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Hemorrhaging wounds can easily divert attention from more important considerations in the trauma patient. It is unlikely that a bleeding wound will alter the immediate outcome of a trauma patient; however, unverified and compromised airway, breathing, and systemic circulation (ABCs of trauma) most certainly will. Although major wounds require prompt attention of the resuscitation team in evaluation of the patient, the ABCs must be addressed first. Only after the primary survey has been conducted should proper hemostasis be applied and wounds managed appropriately. Primary methods for hemostasis by the emergency physician include direct pressure, tourniquets, epinephrine-containing anesthetics, and suture ligation.


A simple approach is often best. Direct pressure on a bleeding wound is easy, effective, and cost-efficient. Although large-vessel bleeding requires more advanced methods of hemostasis, bleeding from small vessels can often be contained with a pressure dressing made of a bulky dressing held by hand or with an elastic or self-adherent bandage. Direct pressure in the wound compartment often helps contain bleeding after a wound has been firmly closed with suture material.


Application of tourniquets to extremity sites can be fraught with complications, but proper use can provide adequate hemorrhage control in patients where direct pressure is ineffective. Commercial products are available; however, a simple well-placed blood pressure cuff can provide similar results. Gauze should be placed underneath the cuff to protect intact skin, and the cuff should be inflated initially to 20 mm Hg above patient’s blood pressure. Higher pressure may be required. It is advised that a tourniquet be in place for no longer than 60 minutes total, and no longer than 20-30 minutes before releasing for 5 minutes for temporary restoration of blood flow to prevent distal tissue ischemia.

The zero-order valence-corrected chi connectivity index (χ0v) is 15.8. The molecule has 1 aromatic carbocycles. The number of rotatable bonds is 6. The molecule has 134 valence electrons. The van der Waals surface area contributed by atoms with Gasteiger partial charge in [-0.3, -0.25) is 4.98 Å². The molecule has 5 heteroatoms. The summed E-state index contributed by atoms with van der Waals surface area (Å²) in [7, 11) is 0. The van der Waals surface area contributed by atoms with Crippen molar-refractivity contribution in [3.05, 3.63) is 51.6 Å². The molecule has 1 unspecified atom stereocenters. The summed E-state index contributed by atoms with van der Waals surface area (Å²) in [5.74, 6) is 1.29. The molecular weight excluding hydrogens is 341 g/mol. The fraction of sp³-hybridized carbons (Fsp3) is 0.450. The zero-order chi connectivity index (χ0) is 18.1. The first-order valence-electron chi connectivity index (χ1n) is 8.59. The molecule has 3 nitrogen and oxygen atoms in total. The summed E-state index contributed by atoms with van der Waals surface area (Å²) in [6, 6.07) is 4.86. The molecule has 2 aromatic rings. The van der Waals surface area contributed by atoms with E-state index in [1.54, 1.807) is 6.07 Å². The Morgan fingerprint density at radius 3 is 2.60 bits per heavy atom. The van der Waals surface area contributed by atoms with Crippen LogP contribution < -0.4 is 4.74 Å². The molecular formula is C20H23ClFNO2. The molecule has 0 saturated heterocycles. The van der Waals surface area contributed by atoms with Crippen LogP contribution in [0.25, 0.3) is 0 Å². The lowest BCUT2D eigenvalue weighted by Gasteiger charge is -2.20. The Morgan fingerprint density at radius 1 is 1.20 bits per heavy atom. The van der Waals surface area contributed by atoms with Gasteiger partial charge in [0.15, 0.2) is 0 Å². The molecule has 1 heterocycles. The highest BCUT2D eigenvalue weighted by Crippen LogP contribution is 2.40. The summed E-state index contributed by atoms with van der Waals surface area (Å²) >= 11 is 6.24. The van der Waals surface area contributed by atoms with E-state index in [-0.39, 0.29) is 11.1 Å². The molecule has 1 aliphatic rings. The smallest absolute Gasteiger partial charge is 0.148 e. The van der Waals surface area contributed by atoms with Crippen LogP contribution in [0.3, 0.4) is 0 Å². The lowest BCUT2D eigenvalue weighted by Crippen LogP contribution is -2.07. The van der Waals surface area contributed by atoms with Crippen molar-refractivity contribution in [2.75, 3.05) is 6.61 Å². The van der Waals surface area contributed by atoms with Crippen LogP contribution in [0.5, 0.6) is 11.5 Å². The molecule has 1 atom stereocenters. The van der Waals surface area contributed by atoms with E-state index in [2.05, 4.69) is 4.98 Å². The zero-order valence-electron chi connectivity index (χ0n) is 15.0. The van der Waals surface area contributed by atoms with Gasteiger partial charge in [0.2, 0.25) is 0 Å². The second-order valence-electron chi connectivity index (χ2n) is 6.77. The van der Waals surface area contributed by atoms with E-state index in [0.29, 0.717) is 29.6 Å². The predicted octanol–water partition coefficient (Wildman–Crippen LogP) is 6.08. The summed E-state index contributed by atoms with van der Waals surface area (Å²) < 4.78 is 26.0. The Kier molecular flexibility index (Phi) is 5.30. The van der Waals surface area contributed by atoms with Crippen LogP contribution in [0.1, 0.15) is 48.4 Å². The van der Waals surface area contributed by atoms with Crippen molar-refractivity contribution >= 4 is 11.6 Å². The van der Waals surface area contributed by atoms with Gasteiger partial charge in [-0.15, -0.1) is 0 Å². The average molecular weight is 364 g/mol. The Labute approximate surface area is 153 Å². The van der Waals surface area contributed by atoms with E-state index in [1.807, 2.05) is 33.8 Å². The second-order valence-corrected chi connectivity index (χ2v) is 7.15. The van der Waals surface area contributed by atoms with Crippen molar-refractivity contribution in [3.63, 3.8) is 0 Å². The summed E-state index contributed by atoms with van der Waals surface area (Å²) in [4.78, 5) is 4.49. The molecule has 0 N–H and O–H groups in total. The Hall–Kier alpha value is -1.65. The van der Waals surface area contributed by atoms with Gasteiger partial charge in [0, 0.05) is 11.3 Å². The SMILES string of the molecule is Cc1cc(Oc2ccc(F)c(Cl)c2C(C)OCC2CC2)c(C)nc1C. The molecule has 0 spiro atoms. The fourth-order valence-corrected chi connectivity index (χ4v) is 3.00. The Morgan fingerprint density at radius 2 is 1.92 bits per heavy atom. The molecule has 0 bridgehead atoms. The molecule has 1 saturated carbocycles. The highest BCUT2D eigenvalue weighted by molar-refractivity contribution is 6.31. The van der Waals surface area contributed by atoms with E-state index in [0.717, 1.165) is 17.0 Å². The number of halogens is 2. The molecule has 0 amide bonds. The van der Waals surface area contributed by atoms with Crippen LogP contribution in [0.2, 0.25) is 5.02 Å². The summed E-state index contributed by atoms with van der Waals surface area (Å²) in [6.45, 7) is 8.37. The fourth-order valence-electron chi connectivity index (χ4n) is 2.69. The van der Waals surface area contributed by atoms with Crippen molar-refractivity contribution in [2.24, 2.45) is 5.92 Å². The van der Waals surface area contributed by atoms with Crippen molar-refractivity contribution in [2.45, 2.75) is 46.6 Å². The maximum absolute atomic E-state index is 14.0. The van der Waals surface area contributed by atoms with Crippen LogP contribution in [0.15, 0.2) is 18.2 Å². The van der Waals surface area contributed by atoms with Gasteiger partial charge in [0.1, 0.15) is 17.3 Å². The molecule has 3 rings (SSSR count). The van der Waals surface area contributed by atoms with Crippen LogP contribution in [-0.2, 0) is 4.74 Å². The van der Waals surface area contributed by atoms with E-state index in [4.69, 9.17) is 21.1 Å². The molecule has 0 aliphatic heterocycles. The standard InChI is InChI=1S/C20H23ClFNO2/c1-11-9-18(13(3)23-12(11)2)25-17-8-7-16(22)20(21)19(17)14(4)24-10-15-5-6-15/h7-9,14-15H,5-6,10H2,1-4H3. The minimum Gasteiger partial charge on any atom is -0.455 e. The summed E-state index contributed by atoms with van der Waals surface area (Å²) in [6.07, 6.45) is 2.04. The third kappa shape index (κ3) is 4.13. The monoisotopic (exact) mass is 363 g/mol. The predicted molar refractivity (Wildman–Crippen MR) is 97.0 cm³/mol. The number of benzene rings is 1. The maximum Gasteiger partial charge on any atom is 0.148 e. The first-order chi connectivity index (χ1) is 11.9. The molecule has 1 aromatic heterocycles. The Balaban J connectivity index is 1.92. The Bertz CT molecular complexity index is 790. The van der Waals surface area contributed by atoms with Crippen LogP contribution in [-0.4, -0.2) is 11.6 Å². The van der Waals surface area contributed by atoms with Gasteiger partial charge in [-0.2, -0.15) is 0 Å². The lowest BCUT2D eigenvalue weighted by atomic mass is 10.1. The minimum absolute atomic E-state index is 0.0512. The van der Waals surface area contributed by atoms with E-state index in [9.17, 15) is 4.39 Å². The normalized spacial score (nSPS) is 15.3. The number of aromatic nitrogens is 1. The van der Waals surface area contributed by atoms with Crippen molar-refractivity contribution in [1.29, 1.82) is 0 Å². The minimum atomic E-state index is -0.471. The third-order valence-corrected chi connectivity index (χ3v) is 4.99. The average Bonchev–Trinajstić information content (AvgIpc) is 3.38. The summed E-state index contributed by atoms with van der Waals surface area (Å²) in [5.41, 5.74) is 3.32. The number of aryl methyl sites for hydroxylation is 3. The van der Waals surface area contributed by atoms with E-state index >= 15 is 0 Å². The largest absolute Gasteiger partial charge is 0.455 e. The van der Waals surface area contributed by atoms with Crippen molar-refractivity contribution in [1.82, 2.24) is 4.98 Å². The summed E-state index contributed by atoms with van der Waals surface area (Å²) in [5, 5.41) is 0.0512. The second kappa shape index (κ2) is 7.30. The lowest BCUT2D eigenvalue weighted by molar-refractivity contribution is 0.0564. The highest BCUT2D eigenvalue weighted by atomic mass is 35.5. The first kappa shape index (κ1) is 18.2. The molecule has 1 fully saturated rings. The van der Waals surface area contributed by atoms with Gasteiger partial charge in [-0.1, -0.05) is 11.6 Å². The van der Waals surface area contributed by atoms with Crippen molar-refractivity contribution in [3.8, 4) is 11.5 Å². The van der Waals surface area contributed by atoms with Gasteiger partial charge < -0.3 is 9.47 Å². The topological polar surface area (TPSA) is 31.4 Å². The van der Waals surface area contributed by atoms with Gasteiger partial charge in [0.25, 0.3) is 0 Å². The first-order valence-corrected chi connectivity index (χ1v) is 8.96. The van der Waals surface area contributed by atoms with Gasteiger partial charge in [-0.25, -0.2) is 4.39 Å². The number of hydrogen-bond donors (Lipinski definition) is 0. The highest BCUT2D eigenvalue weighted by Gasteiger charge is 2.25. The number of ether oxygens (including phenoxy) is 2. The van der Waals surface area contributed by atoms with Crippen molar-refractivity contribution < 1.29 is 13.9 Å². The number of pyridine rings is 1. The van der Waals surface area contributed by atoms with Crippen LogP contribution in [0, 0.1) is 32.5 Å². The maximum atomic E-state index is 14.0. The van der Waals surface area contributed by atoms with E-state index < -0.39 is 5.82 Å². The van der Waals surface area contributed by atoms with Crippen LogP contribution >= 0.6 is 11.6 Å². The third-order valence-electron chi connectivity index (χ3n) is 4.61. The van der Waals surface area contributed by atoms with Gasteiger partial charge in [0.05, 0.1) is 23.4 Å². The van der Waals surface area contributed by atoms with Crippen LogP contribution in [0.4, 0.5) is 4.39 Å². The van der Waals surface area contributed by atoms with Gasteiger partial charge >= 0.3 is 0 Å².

Finger tourniquets require a different approach in a difficult-to-control situation. Three primary methods are typically employed: (1) a commercially available finger tourniquet (Tourni-cot, T-Ring Digital Tourniquet); (2) a Penrose drain is placed under the base of the finger can be effective; and (3) a sterile glove is placed over the injured hand. After cutting the tip of the glove of the affected finger, the finger of the glove is rolled toward the base of the finger providing a hemostatic and sterile field.


Lidocaine mixed with a standard concentration of epinephrine to provide hemostasis is effective for many bleeding wounds. Historically, physicians avoided this practice for concern of ischemia in the digits, ears, nose, and genitals, although no evidence of harm may have been found. Studies demonstrate the absence of complications, improved hemostasis, increased duration of anesthesia, and decreased anesthesia requirements. In addition, surgical subspecialists conclude that benefits of epinephrine-containing anesthetics outweigh perceived harm and advocate their use to obtain a hemostatic field in otherwise difficult-to-control areas. Despite more modern approaches, many physicians ...

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